Inside HPE’s massive S/4HANA consolidation

Taking a top-down approach is the key to ERP consolidation success, says HPE SVP and CIO Archana Deskus. Unless the CEO is on board, something this big won’t get done.

Inside HPE’s massive S/4HANA consolidation

Hewlett-Packard Enterprise is aiming to consolidate its legacy ERP systems on SAP’s S/4HANA in under three years, a task that Senior Vice President and CIO Archana Deskus reckons would take another company four or five.

Of course, it helps that HPE is an IT services business and sells high-powered servers optimized to run S/4HANA, but there’s more to it than that, says Deskus: Moving so fast also requires learning to make the right compromises, and getting buy-in for the project from the very top.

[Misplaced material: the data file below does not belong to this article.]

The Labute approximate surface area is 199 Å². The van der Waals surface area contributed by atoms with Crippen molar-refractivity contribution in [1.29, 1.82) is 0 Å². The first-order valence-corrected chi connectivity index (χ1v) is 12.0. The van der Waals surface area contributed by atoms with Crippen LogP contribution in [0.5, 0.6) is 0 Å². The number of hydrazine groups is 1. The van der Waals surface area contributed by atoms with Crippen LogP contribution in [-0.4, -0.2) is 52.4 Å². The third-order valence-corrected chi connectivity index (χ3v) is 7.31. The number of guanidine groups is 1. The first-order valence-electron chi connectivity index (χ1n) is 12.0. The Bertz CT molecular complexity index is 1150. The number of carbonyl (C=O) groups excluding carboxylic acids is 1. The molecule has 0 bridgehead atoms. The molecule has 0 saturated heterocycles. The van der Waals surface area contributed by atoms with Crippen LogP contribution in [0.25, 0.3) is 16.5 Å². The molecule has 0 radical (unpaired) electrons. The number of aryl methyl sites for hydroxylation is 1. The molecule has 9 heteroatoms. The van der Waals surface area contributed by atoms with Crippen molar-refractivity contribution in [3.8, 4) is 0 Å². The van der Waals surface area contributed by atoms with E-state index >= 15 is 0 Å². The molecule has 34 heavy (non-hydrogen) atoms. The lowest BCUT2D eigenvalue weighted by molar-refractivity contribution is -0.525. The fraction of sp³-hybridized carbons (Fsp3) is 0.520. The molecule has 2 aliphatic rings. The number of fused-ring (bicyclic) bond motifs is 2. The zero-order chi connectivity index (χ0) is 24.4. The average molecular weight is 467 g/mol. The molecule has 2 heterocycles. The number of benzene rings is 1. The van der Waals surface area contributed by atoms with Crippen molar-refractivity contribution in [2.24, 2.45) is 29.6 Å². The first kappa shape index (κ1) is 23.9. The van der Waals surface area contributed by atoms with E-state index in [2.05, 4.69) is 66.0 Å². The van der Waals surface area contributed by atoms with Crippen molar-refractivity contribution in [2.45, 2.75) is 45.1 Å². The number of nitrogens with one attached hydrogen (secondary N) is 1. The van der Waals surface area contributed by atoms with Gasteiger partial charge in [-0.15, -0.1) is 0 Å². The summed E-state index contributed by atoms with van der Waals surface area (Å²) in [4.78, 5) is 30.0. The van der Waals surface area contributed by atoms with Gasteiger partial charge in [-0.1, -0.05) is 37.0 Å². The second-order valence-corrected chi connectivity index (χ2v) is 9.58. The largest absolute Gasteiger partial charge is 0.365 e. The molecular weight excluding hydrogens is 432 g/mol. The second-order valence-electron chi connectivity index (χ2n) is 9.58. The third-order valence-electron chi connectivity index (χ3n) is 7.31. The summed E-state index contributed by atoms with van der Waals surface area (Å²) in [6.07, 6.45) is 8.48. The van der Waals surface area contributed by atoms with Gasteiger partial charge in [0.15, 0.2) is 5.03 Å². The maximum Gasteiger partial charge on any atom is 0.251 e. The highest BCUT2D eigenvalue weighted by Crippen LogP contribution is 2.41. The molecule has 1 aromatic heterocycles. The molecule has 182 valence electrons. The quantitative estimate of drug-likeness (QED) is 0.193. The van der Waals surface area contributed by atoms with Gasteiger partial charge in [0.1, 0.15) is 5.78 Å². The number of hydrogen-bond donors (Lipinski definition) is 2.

HPE isn’t so much half of your grandfather’s HP, it’s more like a third or a quarter. After its headline-grabbing 2015 split from printer and PC maker HP Inc., in early 2017 HPE sold its legacy services business to Computer Sciences Corp. (CSC) to form DXC Technology, and then sold its enterprise software business to Micro Focus. In its last fiscal year HPE reported revenue of $31 billion, compared to $103 billion pre-split.

The original HP had grown through a series of acquisitions — Compaq, Aruba Networks and Autonomy among the biggest of them — and the pattern has continued since the split, with HPE swallowing SGI, SimpliVity, Nimble Storage and Cray. That, and a history of allowing business units and regional sales organizations a great deal of operational freedom, had left its mark on HPE’s IT infrastructure, which included ten or more ERP systems, according to Deskus.

“We were overly complex for the company that we are today… not just systems complexity, but a lot of business complexity,” she says. “A lot of the business processes and rules weren’t really built around what we need today.”

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